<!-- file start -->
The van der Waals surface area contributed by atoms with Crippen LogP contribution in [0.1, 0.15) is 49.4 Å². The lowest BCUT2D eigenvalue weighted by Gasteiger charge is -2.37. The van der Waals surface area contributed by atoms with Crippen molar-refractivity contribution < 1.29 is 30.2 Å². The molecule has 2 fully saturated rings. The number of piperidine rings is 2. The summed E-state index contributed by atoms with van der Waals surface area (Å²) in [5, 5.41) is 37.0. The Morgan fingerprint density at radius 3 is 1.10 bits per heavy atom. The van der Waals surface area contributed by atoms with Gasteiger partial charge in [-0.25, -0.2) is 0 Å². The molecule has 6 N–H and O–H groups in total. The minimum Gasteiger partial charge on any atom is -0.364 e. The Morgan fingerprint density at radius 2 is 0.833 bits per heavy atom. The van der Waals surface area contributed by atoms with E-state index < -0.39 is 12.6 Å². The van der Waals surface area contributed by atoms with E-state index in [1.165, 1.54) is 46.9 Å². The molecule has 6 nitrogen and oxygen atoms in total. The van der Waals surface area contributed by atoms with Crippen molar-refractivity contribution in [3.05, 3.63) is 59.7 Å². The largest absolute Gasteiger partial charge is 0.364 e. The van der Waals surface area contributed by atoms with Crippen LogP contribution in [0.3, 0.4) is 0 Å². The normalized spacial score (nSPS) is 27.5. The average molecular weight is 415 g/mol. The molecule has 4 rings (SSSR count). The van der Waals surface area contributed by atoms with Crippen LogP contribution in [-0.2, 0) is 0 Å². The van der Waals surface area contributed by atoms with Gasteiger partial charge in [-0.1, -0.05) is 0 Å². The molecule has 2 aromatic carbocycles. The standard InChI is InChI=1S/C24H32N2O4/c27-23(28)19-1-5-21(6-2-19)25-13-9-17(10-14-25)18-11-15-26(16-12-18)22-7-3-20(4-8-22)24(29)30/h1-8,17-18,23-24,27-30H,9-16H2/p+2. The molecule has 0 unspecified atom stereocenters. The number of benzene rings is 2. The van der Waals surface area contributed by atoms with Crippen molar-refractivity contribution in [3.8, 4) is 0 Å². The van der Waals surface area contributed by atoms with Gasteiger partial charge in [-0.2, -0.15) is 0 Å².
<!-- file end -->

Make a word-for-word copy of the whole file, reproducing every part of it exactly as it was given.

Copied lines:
The van der Waals surface area contributed by atoms with Crippen LogP contribution in [0.1, 0.15) is 49.4 Å². The lowest BCUT2D eigenvalue weighted by Gasteiger charge is -2.37. The van der Waals surface area contributed by atoms with Crippen molar-refractivity contribution < 1.29 is 30.2 Å². The molecule has 2 fully saturated rings. The number of piperidine rings is 2. The summed E-state index contributed by atoms with van der Waals surface area (Å²) in [5, 5.41) is 37.0. The Morgan fingerprint density at radius 3 is 1.10 bits per heavy atom. The van der Waals surface area contributed by atoms with Gasteiger partial charge in [-0.25, -0.2) is 0 Å². The molecule has 6 N–H and O–H groups in total. The minimum Gasteiger partial charge on any atom is -0.364 e. The Morgan fingerprint density at radius 2 is 0.833 bits per heavy atom. The van der Waals surface area contributed by atoms with E-state index < -0.39 is 12.6 Å². The van der Waals surface area contributed by atoms with E-state index in [1.165, 1.54) is 46.9 Å². The molecule has 6 nitrogen and oxygen atoms in total. The van der Waals surface area contributed by atoms with Crippen molar-refractivity contribution in [3.05, 3.63) is 59.7 Å². The largest absolute Gasteiger partial charge is 0.364 e. The van der Waals surface area contributed by atoms with Crippen LogP contribution in [0.3, 0.4) is 0 Å². The normalized spacial score (nSPS) is 27.5. The average molecular weight is 415 g/mol. The molecule has 4 rings (SSSR count). The van der Waals surface area contributed by atoms with Crippen LogP contribution in [-0.2, 0) is 0 Å². The van der Waals surface area contributed by atoms with Gasteiger partial charge in [-0.1, -0.05) is 0 Å². The molecule has 2 aromatic carbocycles. The standard InChI is InChI=1S/C24H32N2O4/c27-23(28)19-1-5-21(6-2-19)25-13-9-17(10-14-25)18-11-15-26(16-12-18)22-7-3-20(4-8-22)24(29)30/h1-8,17-18,23-24,27-30H,9-16H2/p+2. The molecule has 0 unspecified atom stereocenters. The number of benzene rings is 2. The van der Waals surface area contributed by atoms with Crippen molar-refractivity contribution in [3.8, 4) is 0 Å². The van der Waals surface area contributed by atoms with Gasteiger partial charge in [-0.2, -0.15) is 0 Å².